A “carronade” was a short, relatively light piece of ordnance capable of throwing a heavy ball at short ranges. When loaded with grape or canister rounds, they made deadly effective anti-personnel weapons.
But the carronade was a relatively new weapon, devised by the British in the 1770s.  Constitution would not be armed with large-caliber carronades on her spar deck until 1804, and it took another four years before she received a full complement of twenty 32-pounder carronades. What then, were these “carronades for the tops”? Since they were mounted high in the rigging, they had to be a fairly small, light weapons.
A letter from Secretary of War James McHenry to Captain Samuel Nicholson in April 1798 reveals who made these pieces, and at the same time leads us down the path to figuring out what they looked like:
I have no objection to the Canonades [sic] being cast for your Ship on the Plan proposed. Mr. Revere will accordingly prepare them with all convenient Dispatch.Paul Revere had already successfully completed a US government contract for ten 8-inch howitzers, four of which were intended to be mounted on Constitution’s quarterdeck. These howitzers were large guns capable of throwing a heavy explosive shell at a fairly flat trajectory, or a large amount of canister or grape shot, thereby bridging the gap between traditional broadside-mounted cannon and mortars. Unfortunately, because they had such short muzzles, both Nicholson and the gun carriage maker decided that they could not be safely mounted on the ship’s quarterdeck without cutting the gunports larger, an expensive and impracticable proposition.
It should be understood that the Canonades must undergo the usual Proof and Examinations, and will not be received if their Defects should be greater than usually tolerated.
But these new pieces were something entirely different. So far, several writers have speculated that these top guns were simply smaller versions of the large howitzers Revere had already cast. The confusion is compounded by the fact that the very term “carronade” was unfamiliar to many correspondents of the period, and they reverted to the familiar “howitzer” to describe the stubby guns.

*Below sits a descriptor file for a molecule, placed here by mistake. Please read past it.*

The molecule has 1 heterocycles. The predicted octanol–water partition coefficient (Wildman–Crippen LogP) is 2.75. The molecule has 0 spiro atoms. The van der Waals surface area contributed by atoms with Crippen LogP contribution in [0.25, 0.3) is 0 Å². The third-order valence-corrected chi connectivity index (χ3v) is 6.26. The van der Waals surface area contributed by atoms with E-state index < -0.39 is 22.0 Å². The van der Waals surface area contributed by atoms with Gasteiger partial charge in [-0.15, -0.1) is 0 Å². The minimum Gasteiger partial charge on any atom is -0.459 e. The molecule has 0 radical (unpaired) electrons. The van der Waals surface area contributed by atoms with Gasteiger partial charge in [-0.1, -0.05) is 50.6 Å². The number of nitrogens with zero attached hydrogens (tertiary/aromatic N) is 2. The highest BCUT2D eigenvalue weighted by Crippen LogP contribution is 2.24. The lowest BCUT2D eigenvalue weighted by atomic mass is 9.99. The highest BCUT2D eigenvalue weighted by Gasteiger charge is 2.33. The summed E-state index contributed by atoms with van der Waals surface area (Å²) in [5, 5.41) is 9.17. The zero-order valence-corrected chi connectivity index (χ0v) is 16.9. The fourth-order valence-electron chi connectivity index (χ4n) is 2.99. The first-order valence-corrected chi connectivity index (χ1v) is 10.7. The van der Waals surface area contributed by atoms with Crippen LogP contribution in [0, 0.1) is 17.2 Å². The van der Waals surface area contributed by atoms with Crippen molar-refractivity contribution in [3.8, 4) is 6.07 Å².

Speculation would continue, if it weren’t for a helpfully detailed letter that Paul Revere wrote to Captain John Barry in the spring of 1798. We quote it at length because it is full of revealing information:
I take the liberty to mention to you that when Genl Knox was Secretary of War, when he was in Boston, He imployed me to go on board the French Frigate Concord, to make a drawing of the brass Carronades with their Beds, which were on her quarter deck, which I did, and transmitted to him one of the draughts, which is now in the War office at Philadelphia; they carry a Ball of the size of a 42 pr but are chiefly imployed for Grape Shot & langridge; He was so much pleased with them that he directed Tench Coxe to have 12 of them cast for the Frigate, Tench Coxe wrote me on the matter, but I afterward received a letter from him acquainting me, that Tench Francis was to provide for all Naval matters, & that I must write to him, which I did, but he never answered my letters.
Some time since Capt Nicholson wrote to the Secretary to know how his Tops were to be armed. He replied that he should send him some brass Howitzers, which carried a six pound ball; about that time Capt. Nicholson applyed to me for a drawing of a Carronade of the same size, which he sent to the Secretary of War, desiring to have them, in preference to Howitzers, & I have now orders to cast them.